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Archive of posts filed under the Causal Inference category.

Why I’m still not persuaded by the claim that subliminal smiley-faces can have big effects on political attitudes

We had a discussion last month on the sister blog regarding the effects of subliminal messages on political attitudes.  It started with a Larry Bartels post entitled “Here’s how a cartoon smiley face punched a big hole in democratic theory,” with the subtitle, “Fleeting exposure to ‘irrelevant stimuli’ powerfully shapes our assessments of policy arguments,” discussing the […]

Estimating discontinuity in slope of a response function

Peter Ganong sends me a new paper (coauthored with Simon Jager) on the “regression kink design.” Ganong writes: The method is a close cousin of regression discontinuity and has gotten a lot of traction recently among economists, with over 20 papers in the past few years, though less among statisticians. We propose a simple placebo […]

Estimated effect of early childhood intervention downgraded from 42% to 25%

Last year I came across an article, “Labor Market Returns to Early Childhood Stimulation: a 20-year Followup to an Experimental Intervention in Jamaica,” by Paul Gertler, James Heckman, Rodrigo Pinto, Arianna Zanolini, Christel Vermeerch, Susan Walker, Susan M. Chang, and Sally Grantham-McGregor, that claimed that early childhood stimulation raised adult earnings by 42%. At the […]

The health policy innovation center: how best to move from pilot studies to large-scale practice?

A colleague pointed me to this news article regarding evaluation of new health plans: The Affordable Care Act would fund a new research outfit evocatively named the Innovation Center to discover how to most effectively deliver health care, with $10 billion to spend over a decade. But now that the center has gotten started, many […]

A linguist has a question about sampling when the goal is causal inference from observational data

Nate Delaney-Busch writes: I’m a PhD student of cognitive neuroscience at Tufts, and a question came recently with my colleagues about the difficulty of random sampling in cases of highly controlled stimulus sets, and I thought I would drop a line to see if you had any reading suggestions for us. Let’s say I wanted […]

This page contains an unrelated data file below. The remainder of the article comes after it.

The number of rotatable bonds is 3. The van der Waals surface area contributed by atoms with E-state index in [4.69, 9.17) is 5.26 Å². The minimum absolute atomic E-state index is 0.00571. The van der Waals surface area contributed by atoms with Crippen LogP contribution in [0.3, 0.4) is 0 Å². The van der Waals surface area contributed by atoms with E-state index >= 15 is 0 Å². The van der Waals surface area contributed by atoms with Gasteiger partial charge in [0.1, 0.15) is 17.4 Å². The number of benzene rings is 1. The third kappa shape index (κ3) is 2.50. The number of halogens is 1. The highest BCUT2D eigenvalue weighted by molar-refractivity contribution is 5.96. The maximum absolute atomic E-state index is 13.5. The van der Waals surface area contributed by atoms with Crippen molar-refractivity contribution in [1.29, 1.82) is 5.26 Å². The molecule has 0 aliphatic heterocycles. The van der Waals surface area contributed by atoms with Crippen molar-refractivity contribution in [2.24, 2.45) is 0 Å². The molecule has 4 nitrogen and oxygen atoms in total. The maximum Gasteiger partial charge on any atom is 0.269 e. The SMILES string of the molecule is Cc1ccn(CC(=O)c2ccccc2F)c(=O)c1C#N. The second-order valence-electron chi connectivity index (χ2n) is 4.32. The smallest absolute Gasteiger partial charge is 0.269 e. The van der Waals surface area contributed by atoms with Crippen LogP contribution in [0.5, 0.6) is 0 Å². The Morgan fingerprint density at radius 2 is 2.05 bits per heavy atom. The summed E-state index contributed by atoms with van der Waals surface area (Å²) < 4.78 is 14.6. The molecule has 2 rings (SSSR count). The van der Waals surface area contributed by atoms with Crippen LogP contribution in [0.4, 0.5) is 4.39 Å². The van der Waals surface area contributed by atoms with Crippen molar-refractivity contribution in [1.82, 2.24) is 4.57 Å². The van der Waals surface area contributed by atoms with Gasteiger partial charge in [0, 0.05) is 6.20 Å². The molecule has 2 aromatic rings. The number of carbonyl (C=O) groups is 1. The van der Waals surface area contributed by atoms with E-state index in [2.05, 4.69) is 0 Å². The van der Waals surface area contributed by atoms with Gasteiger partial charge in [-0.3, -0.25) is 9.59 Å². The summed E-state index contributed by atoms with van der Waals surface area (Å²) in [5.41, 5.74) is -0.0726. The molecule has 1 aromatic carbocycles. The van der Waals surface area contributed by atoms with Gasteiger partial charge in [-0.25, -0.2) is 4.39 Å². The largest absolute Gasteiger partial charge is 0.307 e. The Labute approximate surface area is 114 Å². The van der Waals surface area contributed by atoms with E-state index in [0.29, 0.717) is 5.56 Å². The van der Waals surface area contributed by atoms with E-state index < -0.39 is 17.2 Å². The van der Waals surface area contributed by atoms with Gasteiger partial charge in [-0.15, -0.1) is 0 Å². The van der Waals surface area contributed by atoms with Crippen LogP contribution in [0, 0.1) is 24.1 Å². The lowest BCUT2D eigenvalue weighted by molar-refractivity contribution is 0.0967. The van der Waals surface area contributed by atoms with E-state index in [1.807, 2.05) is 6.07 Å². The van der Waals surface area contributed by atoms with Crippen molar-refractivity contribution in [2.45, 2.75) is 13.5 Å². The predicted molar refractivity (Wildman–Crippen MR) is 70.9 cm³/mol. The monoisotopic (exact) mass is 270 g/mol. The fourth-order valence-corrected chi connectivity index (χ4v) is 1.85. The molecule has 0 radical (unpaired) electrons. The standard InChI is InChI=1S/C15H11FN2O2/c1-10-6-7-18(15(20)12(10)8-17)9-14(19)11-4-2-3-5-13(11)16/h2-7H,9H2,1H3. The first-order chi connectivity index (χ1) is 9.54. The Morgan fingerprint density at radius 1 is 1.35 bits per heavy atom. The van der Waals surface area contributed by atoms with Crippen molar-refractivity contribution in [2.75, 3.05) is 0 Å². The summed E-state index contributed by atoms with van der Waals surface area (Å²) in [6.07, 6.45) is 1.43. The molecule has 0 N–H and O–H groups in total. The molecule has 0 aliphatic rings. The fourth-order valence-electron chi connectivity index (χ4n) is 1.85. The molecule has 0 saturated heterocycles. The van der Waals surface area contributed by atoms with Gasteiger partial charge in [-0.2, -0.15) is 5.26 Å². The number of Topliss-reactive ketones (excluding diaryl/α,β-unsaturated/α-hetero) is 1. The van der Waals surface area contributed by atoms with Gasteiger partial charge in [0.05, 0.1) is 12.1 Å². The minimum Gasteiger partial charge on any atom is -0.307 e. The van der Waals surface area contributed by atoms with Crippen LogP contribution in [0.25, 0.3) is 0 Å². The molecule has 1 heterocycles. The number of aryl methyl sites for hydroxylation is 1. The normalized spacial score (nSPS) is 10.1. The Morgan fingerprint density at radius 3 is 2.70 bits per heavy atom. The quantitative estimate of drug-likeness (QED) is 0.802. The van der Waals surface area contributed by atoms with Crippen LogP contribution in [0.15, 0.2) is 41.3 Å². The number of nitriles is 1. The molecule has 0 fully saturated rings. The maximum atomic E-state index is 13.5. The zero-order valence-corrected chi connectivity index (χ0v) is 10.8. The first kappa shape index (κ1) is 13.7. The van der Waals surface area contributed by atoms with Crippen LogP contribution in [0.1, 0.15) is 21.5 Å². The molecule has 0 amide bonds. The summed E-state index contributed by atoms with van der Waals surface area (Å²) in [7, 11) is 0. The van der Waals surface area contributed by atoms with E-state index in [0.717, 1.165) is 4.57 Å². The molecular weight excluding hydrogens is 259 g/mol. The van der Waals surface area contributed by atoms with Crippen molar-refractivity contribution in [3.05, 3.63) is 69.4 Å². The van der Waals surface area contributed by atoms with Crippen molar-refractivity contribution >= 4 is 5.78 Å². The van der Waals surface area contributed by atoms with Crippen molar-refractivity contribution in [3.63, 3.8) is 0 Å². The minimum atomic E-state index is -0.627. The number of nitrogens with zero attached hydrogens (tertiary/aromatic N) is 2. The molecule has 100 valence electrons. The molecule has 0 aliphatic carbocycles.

“The Europeans and Australians were too eager to believe in renal denervation”

As you can see, I’m having a competition with myself for the most boring title ever. The story, though, is not boring. Paul Alper writes: I just came across this in the NYT. Here is the NEJM article itself: And here is the editorial in the NEJM: The gist is that on the basis of […]

More on those randomistas

Following up on our recent post, I clicked on some of Ziliak’s links and found lots of good stuff, especially the post by Berk Ozler. I have no knowledge of his work but I like his writing; see here, for example. Ziliak replied: Ozler’s post is very good indeed, and well written. Ozler’s suggestion for […]

Smullyan and the Randomistas

Steve Ziliak wrote in: I thought you might be interested in the following exchanges on randomized trials: Here are a few exchanges on the economics and ethics of randomized controlled trials, reacting to my [Zilliak's] study with Edward R. Teather-Posadas, “The Unprincipled Randomization Principle in Economics and Medicine”. Our study is forthcoming in the Oxford […]

It’s not matching or regression, it’s matching and regression.

A colleague writes: Why do people keep praising matching over regression for being non parametric? Isn’t it f’ing parametric in the matching stage, in effect, given how many types of matching there are… you’re making structural assumptions about how to deal with similarities and differences…. the likelihood two observations are similar based on something quite […]

Regression and causality and variable ordering

Bill Harris wrote in with a question: David Hogg points out in one of his general articles on data modeling that regression assumptions require one to put the variable with the highest variance in the ‘y’ position and the variable you know best (lowest variance) in the ‘x’ position. As he points out, others speak […]